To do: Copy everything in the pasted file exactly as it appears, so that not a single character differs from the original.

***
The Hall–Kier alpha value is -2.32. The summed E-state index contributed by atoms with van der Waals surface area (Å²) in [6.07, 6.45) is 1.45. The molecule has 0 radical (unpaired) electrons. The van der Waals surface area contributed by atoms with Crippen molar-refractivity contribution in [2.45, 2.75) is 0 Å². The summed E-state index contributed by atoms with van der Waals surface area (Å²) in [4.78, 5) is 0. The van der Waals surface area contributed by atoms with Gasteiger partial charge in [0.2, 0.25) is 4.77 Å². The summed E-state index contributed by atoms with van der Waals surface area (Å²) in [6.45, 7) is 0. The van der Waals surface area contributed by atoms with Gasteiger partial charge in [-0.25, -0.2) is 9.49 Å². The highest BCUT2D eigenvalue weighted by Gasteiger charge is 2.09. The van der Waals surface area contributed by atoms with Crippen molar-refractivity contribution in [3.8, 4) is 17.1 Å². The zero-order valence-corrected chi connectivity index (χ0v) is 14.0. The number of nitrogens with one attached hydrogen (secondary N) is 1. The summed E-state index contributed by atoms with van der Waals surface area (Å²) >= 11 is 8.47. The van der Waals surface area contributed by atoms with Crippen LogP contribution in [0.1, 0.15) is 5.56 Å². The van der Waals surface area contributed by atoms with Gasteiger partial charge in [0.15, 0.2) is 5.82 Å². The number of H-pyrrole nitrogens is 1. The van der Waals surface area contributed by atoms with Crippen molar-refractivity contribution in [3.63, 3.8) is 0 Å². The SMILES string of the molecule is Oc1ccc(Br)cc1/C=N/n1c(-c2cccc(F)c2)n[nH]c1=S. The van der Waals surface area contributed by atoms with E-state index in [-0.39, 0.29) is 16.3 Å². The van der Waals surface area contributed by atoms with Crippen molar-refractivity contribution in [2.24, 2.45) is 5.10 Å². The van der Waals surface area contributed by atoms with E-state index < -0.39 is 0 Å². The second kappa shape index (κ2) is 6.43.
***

The Hall–Kier alpha value is -2.32. The summed E-state index contributed by atoms with van der Waals surface area (Å²) in [6.07, 6.45) is 1.45. The molecule has 0 radical (unpaired) electrons. The van der Waals surface area contributed by atoms with Crippen molar-refractivity contribution in [2.45, 2.75) is 0 Å². The summed E-state index contributed by atoms with van der Waals surface area (Å²) in [4.78, 5) is 0. The van der Waals surface area contributed by atoms with Gasteiger partial charge in [0.2, 0.25) is 4.77 Å². The summed E-state index contributed by atoms with van der Waals surface area (Å²) in [6.45, 7) is 0. The van der Waals surface area contributed by atoms with Gasteiger partial charge in [-0.25, -0.2) is 9.49 Å². The highest BCUT2D eigenvalue weighted by Gasteiger charge is 2.09. The van der Waals surface area contributed by atoms with Crippen molar-refractivity contribution in [3.8, 4) is 17.1 Å². The zero-order valence-corrected chi connectivity index (χ0v) is 14.0. The number of nitrogens with one attached hydrogen (secondary N) is 1. The summed E-state index contributed by atoms with van der Waals surface area (Å²) >= 11 is 8.47. The van der Waals surface area contributed by atoms with Crippen LogP contribution in [0.1, 0.15) is 5.56 Å². The van der Waals surface area contributed by atoms with Gasteiger partial charge in [0.15, 0.2) is 5.82 Å². The number of H-pyrrole nitrogens is 1. The van der Waals surface area contributed by atoms with Crippen molar-refractivity contribution in [3.63, 3.8) is 0 Å². The SMILES string of the molecule is Oc1ccc(Br)cc1/C=N/n1c(-c2cccc(F)c2)n[nH]c1=S. The van der Waals surface area contributed by atoms with E-state index in [-0.39, 0.29) is 16.3 Å². The van der Waals surface area contributed by atoms with Crippen molar-refractivity contribution in [2.24, 2.45) is 5.10 Å². The van der Waals surface area contributed by atoms with E-state index < -0.39 is 0 Å². The second kappa shape index (κ2) is 6.43.